On Thursday, a report released by the United States Department of Commerce showed that the U.S. trade deficit suddenly widened in June. The report showed that U.S. exports of goods and services decreased by 2.3 percent in June, while U.S. imports decreased by 0.8 percent, causing the trade deficit to increase by 4.4 percent since May — putting the trade deficit at its highest level since October 2008.
“Exports remain a driving force in our economy. Although numbers in June were lower than we’d hoped, exports have grown at a steady pace for the first half of this year, posting 15.8 percent growth over last year,” read a statement from Acting U.S. Commerce Secretary Rebecca Blank.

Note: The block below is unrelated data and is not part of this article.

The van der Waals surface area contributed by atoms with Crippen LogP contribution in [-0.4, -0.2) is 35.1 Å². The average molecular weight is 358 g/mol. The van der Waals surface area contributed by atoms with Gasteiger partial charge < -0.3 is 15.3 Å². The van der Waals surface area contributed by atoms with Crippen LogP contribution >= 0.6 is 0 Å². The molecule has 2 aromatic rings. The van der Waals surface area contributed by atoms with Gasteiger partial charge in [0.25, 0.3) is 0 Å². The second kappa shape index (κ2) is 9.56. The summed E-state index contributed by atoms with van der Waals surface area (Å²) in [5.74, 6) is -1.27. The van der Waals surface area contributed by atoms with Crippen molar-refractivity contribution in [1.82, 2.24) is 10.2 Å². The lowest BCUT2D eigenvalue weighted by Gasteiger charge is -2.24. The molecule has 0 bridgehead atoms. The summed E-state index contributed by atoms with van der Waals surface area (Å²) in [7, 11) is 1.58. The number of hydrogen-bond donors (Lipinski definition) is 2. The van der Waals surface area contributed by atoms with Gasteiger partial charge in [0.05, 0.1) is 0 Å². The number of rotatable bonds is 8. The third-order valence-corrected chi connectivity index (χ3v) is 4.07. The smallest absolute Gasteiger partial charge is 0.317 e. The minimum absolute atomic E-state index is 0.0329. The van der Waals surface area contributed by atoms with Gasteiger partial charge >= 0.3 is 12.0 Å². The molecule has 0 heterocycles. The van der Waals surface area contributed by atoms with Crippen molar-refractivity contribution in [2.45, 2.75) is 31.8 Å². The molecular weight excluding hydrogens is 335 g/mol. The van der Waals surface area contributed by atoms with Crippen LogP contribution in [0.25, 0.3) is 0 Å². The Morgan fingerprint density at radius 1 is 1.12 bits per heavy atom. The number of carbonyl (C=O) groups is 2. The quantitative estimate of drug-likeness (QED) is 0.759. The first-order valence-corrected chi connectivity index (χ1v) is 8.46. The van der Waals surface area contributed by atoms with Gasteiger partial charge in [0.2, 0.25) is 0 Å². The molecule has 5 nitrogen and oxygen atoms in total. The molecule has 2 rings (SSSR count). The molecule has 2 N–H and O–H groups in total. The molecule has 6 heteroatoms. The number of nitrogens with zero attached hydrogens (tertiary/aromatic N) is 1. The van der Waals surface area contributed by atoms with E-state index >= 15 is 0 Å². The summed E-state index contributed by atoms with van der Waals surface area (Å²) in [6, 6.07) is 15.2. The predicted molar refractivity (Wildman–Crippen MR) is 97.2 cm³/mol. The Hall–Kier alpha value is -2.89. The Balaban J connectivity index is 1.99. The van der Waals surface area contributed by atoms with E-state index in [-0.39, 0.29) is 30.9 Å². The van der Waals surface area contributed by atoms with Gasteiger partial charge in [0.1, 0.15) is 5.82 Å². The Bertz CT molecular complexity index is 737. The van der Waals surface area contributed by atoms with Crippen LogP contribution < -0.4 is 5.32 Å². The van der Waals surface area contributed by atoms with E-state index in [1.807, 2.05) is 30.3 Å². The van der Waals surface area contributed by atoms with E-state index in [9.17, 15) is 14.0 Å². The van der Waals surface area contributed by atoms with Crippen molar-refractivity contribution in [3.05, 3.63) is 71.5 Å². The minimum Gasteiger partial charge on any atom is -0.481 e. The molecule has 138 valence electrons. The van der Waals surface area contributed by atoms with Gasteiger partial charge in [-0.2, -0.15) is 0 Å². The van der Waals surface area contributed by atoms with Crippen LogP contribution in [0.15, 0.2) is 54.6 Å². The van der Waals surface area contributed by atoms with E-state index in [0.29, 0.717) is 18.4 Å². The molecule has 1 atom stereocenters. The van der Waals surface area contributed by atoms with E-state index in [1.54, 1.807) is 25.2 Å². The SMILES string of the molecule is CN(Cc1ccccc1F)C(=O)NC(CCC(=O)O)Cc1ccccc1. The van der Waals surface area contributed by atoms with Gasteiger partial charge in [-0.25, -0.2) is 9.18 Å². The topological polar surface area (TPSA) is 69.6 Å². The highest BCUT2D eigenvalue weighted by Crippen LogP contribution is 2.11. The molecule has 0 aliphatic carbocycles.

“We are on pace to meet the President’s National Export Initiative of doubling exports by 2015. While we are at a fragile time in the world economy, the Administration will continue to innovate to help our businesses compete globally, stabilize the economy, strengthen the middle class and accelerate hiring in communities and towns across the nation.”
According to a Bloomberg article, the trade deficit may not be as dire as it sounds. Global demand for American-made goods is expected to remain high, aided, at least in part, by the weaker dollar.
“Sluggish U.S. demand growth has this year has restrained imports,” Mike Englund, chief economist at Action Economics LLC in Boulder, Co., told the news service before the report. “The export trajectory remains respectable.”